The state does its best to protect us from our own follies and ignorance. It is illegal not to wear a seat belt. Cigarette companies are forced to put warnings on their packets. Five-a-day vegetables are encouraged as is washing hands after using the toilet or binning used tissues. We aren’t allowed to drive too quickly even if we are alone on a country lane. It isn’t just about harm to others. The state goes to great lengths to prevent us from harming ourselves.
Seat belts were not always mandatory. It is illegal not to wear one because wearing them saves lives by 45%. Smoking used to be fashionable. Fewer people smoke these days thanks in part to government interference. Now, society takes a different view of it.
In many spheres of life, we accept and understand this guidance/influence from the state. Not all of us are educated enough to know the damage done or risks taken by certain behaviours. We need government influence to help guide natural expectations and culture in society.
Yet when it comes to smartphones and game consoles, we tend to think parents don’t need support. When I campaign against smartphones for children, many people tweet along the lines of, ‘Well didn’t these parents give their kid the smartphone in the first place?’
Yes, they gave them the smartphone.
Age 10 is when it tends to happen, (in my experience) just before they get to secondary school.
The assumption then is that these parents deserve everything they get. And so does the kid. If they are stupid enough to give their kid a phone, then so be it.
But these parents are not necessarily bad parents. They are just doing what everyone else is doing around them.
- They don’t know that the big tech CEOs like Bill Gates and Steve Jobs don’t (didn’t) give their kids phones until they are 16.
- Not in their wildest dreams could they have guessed that the most popular school in Silicon Valley bans phones and is anti-technology.
- They don’t realize that the brick phone option would allow them the convenience of being in touch with their child without exposing them to the dangers of unsupervised access to the Internet.
- They don’t understand the damage that several hours a day on Snapchat, Instagram and Whatsapp will do.
- They do not imagine that in five years, their child’s personality may have changed, that the addiction to the phone will make them unpleasant & desperate teenagers.
- Neither do they foresee that their child will refuse to do homework, will abandon all goals around GCSEs and might get themselves involved in gangs and start dating various undesirables.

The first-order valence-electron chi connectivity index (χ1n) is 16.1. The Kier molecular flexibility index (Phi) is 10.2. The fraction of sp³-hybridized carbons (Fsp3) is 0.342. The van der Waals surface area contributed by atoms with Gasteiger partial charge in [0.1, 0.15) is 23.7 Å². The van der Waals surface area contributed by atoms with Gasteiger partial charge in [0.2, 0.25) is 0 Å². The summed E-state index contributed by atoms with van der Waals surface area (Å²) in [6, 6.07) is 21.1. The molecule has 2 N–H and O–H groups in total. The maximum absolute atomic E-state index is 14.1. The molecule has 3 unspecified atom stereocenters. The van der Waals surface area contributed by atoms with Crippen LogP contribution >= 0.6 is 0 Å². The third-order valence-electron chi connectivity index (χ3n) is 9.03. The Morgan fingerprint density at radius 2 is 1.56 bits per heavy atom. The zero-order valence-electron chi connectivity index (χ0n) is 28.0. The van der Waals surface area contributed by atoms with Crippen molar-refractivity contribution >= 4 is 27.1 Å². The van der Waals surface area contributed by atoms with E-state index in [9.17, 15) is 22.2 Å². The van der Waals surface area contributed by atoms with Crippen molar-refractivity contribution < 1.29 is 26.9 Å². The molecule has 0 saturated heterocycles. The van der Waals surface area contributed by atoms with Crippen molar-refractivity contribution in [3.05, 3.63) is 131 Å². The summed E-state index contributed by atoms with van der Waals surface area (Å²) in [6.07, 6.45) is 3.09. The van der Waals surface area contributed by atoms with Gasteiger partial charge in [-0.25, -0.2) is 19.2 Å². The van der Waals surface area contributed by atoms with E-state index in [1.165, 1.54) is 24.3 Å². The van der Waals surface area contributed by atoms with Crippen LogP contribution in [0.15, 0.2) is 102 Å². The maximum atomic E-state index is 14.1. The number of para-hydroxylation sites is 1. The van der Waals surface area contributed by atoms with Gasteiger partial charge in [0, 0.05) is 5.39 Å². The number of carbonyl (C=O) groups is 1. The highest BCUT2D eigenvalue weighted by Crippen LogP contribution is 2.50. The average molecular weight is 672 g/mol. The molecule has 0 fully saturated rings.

By the time they realise, it is too late. And the poorer they are, the fewer distractions they can offer the child when they try to take the phone away, years after the addiction has taken hold. They can’t take them on nice holidays, give them pretty books (to own), interesting toys, visits to paid exhibitions etc. They might also have a number of children and with their two jobs, they are unable to spend the necessary time with their children to help with their addiction.
Because make no mistake: it is an addiction.
In order to stop a generation of children being addicted to these destructive apps that stop them from thinking, damage their brains & ability to think, concentrate and sleep, mess with their minds and cause mental instability, the government should at the very least force these companies to put warnings on their merchandise.
My teachers have had countless conversations with children who are badly addicted and cannot stop, despite wanting to do so. If only their parents had known when they were 10 that their saved-up money for the smartphone birthday present would have been better spent on a number of books. Someone needed to warn them. Sadly, I didn’t do it because not even I knew then just how dangerous the smartphone would be.
The big tech CEOs know this. They have firsthand knowledge of the damage unsupervised access to the internet does to a child. But they stay quiet about it so that parents like ours at school can make them rich while they protect their own children.
People think I exaggerate when I say, ‘You wouldn’t give your kid heroin, would you?’ And they laugh.
But one day we’ll understand just how little of an exaggeration it is. And perhaps then, the laughing will finally stop.
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